Student Spotlight: Meet our new intern Alli Dickey

Monday, September 11, 2017
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Like many college students, I stumbled upon my dreams clumsily and after many changes of heart. It wasn’t until I was going into my junior year and I stood in South Africa, feet from a herd of rhino that I realized I knew what I wanted to do.

I started at the University of Nebraska as a Fisheries and Wildlife major with the goal of doing research on animal behavior. Freshman year, I had many environmental classes which all seemed to have the same message: The earth is in a pretty bad place right now and we need big ideas to save it. I was overwhelmed. I thought I could learn cool facts about animals and then, by some magic, save every species. It wasn’t until my sophomore year when I was in an environmental communications class that I had my epiphany. I loved learning about wildlife and science, but I loved writing about it more. I could inform and advocate through my writing. With my only experience being English classes, I added a major in Journalism, signed up for the Daily Nebraskan and began looking for internships.

Fast forward six months and I’m in Karoo National Park in South Africa, standing as still as possible because a herd of rhinos just walked into my backyard. It’s my third week as an environmental journalism intern at Africa Media and I’ve already filled a blog with writing on conservation, the environment, and wildlife. I realize this is what I want to do with my life, even as I hold my breath so I don’t get trampled by rhinos.

My month in Africa for my internship was one of the most fun and growing experience I’ve had. I went shark cage diving with Great Whites. I held an elephant trunk and watched humpback whales breach. I walked alongside a gibbon and marveled at a pack of lions. But it wasn’t all funand games. I sometimes felt like I was in a writing boot camp that stretched me to my limits but vastly improved my skills.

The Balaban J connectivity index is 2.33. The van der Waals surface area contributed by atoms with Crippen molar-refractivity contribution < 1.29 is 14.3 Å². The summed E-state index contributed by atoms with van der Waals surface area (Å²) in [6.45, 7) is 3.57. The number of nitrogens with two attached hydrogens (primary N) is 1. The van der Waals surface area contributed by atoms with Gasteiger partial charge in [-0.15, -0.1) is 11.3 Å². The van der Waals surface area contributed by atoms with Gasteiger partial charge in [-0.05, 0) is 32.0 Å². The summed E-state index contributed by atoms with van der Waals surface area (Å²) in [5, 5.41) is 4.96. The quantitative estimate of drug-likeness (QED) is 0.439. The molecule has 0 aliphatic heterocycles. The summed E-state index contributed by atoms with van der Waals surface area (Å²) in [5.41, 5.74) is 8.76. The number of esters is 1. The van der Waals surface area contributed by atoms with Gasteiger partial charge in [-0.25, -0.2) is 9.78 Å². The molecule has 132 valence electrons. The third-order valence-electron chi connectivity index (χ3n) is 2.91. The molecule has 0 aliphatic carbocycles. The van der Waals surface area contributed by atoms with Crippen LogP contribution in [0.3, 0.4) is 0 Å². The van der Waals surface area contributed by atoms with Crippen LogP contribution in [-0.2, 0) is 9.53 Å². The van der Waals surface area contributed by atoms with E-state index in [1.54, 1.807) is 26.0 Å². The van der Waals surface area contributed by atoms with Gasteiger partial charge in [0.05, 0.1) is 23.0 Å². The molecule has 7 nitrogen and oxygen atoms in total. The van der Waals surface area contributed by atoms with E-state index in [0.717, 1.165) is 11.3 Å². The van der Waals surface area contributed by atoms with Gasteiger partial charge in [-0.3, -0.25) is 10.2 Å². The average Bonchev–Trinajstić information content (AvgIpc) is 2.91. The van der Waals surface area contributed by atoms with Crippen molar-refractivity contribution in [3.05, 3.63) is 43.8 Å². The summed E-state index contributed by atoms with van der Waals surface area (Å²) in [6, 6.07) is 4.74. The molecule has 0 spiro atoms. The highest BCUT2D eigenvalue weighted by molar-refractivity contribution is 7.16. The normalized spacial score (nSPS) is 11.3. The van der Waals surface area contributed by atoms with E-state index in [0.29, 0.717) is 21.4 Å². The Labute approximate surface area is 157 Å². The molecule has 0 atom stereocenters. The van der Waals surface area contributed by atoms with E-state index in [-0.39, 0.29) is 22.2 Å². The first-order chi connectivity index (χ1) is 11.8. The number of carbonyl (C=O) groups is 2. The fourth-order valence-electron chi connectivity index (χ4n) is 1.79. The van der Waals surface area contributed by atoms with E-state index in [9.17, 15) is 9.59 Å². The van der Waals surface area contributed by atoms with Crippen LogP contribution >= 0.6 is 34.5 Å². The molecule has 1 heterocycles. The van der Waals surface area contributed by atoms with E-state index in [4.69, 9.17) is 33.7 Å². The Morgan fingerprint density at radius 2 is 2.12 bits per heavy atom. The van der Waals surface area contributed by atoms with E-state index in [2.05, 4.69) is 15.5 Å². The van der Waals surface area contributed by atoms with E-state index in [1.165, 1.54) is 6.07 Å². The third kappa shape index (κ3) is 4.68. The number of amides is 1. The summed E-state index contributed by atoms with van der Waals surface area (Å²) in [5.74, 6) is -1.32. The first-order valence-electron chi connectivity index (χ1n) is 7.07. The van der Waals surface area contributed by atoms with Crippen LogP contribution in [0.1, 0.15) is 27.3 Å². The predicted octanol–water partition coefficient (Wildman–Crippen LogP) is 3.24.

I learned the harsh truths of conservation through my writing. The week prior to me arriving, a great white had washed ashore with three hooks in its stomach. The researchers I interviewed believed that shark had been illegally fished two separate times for sport and then released at the last minute. They concluded that the stress of the incidents killed the otherwise healthy animal.

The loss of biodiversity is a major environmental problem and the one I’m most passionate about. I went to South Africa to see the wildlife I had read about and yearned to protect. I learned while abroad that although South Africa is rich with wildlife, it’s losing its biodiversity quickly. Every year, private game reserves spend millions out of owners’ pockets to fight white rhino poaching. On one safari, I interviewed an anti-poaching unit who showed me the carcasses of a mother and son who were poached for their horns two years prior. This image will haunt me forever and continue to remind me of what I’m fighting for and what’s at stake.

Although I’ve dreamed of writing about the environmental and conservation, I never imagined it would be as difficult, devastating, and ultimately rewarding as it was in my time in South Africa. I am so excited to continue writing about the environment and sustainability with my position here at the UNL Office of Sustainability. Thank you for reading and believing that what we do to preserve our planet for future generations is important at the University of Nebraska, Lincoln.